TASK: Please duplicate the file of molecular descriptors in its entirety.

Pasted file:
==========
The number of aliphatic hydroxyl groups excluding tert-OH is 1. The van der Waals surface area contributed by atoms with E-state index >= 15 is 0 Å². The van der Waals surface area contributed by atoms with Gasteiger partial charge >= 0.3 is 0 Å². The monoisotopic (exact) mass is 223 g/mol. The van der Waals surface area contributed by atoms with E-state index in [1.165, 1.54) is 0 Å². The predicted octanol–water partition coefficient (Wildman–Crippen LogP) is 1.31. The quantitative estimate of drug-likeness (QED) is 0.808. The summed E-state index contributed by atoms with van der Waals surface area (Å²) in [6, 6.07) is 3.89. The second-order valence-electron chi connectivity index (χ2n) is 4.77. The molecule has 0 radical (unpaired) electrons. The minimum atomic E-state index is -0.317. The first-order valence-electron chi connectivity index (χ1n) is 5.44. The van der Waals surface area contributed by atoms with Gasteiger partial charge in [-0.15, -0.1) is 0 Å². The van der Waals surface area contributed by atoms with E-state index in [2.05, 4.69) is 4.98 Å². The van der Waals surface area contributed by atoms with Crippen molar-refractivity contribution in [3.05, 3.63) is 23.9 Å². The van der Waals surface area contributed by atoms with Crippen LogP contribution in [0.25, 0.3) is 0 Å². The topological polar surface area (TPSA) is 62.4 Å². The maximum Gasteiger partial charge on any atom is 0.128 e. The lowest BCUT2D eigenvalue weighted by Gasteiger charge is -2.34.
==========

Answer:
The number of aliphatic hydroxyl groups excluding tert-OH is 1. The van der Waals surface area contributed by atoms with E-state index >= 15 is 0 Å². The van der Waals surface area contributed by atoms with Gasteiger partial charge >= 0.3 is 0 Å². The monoisotopic (exact) mass is 223 g/mol. The van der Waals surface area contributed by atoms with E-state index in [1.165, 1.54) is 0 Å². The predicted octanol–water partition coefficient (Wildman–Crippen LogP) is 1.31. The quantitative estimate of drug-likeness (QED) is 0.808. The summed E-state index contributed by atoms with van der Waals surface area (Å²) in [6, 6.07) is 3.89. The second-order valence-electron chi connectivity index (χ2n) is 4.77. The molecule has 0 radical (unpaired) electrons. The minimum atomic E-state index is -0.317. The first-order valence-electron chi connectivity index (χ1n) is 5.44. The van der Waals surface area contributed by atoms with Gasteiger partial charge in [-0.15, -0.1) is 0 Å². The van der Waals surface area contributed by atoms with E-state index in [2.05, 4.69) is 4.98 Å². The van der Waals surface area contributed by atoms with Crippen molar-refractivity contribution in [3.05, 3.63) is 23.9 Å². The van der Waals surface area contributed by atoms with Crippen LogP contribution in [0.25, 0.3) is 0 Å². The topological polar surface area (TPSA) is 62.4 Å². The maximum Gasteiger partial charge on any atom is 0.128 e. The lowest BCUT2D eigenvalue weighted by Gasteiger charge is -2.34.